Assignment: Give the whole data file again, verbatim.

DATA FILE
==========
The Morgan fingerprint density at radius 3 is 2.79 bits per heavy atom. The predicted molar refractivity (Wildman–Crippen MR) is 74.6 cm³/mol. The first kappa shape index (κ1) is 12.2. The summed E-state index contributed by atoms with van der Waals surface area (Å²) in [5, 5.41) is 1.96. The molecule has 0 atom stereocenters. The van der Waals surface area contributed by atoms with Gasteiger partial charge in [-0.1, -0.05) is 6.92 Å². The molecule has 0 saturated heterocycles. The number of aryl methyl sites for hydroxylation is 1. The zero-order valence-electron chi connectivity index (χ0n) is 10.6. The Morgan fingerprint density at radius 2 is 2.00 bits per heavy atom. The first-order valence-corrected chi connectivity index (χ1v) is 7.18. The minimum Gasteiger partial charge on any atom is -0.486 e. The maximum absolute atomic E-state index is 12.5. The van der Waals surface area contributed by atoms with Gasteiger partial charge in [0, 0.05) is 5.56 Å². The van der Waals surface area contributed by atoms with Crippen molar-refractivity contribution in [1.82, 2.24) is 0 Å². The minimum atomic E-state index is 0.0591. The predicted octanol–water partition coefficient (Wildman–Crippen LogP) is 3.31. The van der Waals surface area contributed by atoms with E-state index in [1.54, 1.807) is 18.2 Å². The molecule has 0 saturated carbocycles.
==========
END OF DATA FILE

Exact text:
The Morgan fingerprint density at radius 3 is 2.79 bits per heavy atom. The predicted molar refractivity (Wildman–Crippen MR) is 74.6 cm³/mol. The first kappa shape index (κ1) is 12.2. The summed E-state index contributed by atoms with van der Waals surface area (Å²) in [5, 5.41) is 1.96. The molecule has 0 atom stereocenters. The van der Waals surface area contributed by atoms with Gasteiger partial charge in [-0.1, -0.05) is 6.92 Å². The molecule has 0 saturated heterocycles. The number of aryl methyl sites for hydroxylation is 1. The zero-order valence-electron chi connectivity index (χ0n) is 10.6. The Morgan fingerprint density at radius 2 is 2.00 bits per heavy atom. The first-order valence-corrected chi connectivity index (χ1v) is 7.18. The minimum Gasteiger partial charge on any atom is -0.486 e. The maximum absolute atomic E-state index is 12.5. The van der Waals surface area contributed by atoms with Gasteiger partial charge in [0, 0.05) is 5.56 Å². The van der Waals surface area contributed by atoms with Crippen molar-refractivity contribution in [1.82, 2.24) is 0 Å². The minimum atomic E-state index is 0.0591. The predicted octanol–water partition coefficient (Wildman–Crippen LogP) is 3.31. The van der Waals surface area contributed by atoms with E-state index in [1.54, 1.807) is 18.2 Å². The molecule has 0 saturated carbocycles.